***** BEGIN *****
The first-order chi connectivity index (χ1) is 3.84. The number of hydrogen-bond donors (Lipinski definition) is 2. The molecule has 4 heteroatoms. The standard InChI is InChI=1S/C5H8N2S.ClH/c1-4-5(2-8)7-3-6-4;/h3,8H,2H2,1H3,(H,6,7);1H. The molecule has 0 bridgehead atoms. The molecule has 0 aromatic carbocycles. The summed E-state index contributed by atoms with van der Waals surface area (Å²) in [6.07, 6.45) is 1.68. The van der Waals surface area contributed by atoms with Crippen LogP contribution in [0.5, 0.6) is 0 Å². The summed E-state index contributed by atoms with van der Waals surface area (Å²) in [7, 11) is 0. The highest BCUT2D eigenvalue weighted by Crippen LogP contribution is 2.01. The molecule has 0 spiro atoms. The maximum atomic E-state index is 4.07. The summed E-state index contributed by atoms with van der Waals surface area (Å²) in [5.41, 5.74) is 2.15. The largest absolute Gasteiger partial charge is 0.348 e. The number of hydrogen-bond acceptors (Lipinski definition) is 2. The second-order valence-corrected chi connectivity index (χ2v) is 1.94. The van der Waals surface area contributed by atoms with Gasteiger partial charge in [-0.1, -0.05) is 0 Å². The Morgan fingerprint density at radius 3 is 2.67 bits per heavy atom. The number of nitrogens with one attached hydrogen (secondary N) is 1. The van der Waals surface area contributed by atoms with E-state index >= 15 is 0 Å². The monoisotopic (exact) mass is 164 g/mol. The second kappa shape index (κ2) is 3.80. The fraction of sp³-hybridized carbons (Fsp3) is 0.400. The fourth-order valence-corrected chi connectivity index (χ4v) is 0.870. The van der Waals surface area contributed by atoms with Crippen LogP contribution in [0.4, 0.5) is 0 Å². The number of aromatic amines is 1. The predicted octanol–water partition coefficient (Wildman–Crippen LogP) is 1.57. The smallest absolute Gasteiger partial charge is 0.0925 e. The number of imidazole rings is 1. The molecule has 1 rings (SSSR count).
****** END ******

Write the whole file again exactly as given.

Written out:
The first-order chi connectivity index (χ1) is 3.84. The number of hydrogen-bond donors (Lipinski definition) is 2. The molecule has 4 heteroatoms. The standard InChI is InChI=1S/C5H8N2S.ClH/c1-4-5(2-8)7-3-6-4;/h3,8H,2H2,1H3,(H,6,7);1H. The molecule has 0 bridgehead atoms. The molecule has 0 aromatic carbocycles. The summed E-state index contributed by atoms with van der Waals surface area (Å²) in [6.07, 6.45) is 1.68. The van der Waals surface area contributed by atoms with Crippen LogP contribution in [0.5, 0.6) is 0 Å². The summed E-state index contributed by atoms with van der Waals surface area (Å²) in [7, 11) is 0. The highest BCUT2D eigenvalue weighted by Crippen LogP contribution is 2.01. The molecule has 0 spiro atoms. The maximum atomic E-state index is 4.07. The summed E-state index contributed by atoms with van der Waals surface area (Å²) in [5.41, 5.74) is 2.15. The largest absolute Gasteiger partial charge is 0.348 e. The number of hydrogen-bond acceptors (Lipinski definition) is 2. The second-order valence-corrected chi connectivity index (χ2v) is 1.94. The van der Waals surface area contributed by atoms with Gasteiger partial charge in [-0.1, -0.05) is 0 Å². The Morgan fingerprint density at radius 3 is 2.67 bits per heavy atom. The number of nitrogens with one attached hydrogen (secondary N) is 1. The van der Waals surface area contributed by atoms with E-state index >= 15 is 0 Å². The monoisotopic (exact) mass is 164 g/mol. The second kappa shape index (κ2) is 3.80. The fraction of sp³-hybridized carbons (Fsp3) is 0.400. The fourth-order valence-corrected chi connectivity index (χ4v) is 0.870. The van der Waals surface area contributed by atoms with Crippen LogP contribution in [0.4, 0.5) is 0 Å². The number of aromatic amines is 1. The predicted octanol–water partition coefficient (Wildman–Crippen LogP) is 1.57. The smallest absolute Gasteiger partial charge is 0.0925 e. The number of imidazole rings is 1. The molecule has 1 rings (SSSR count).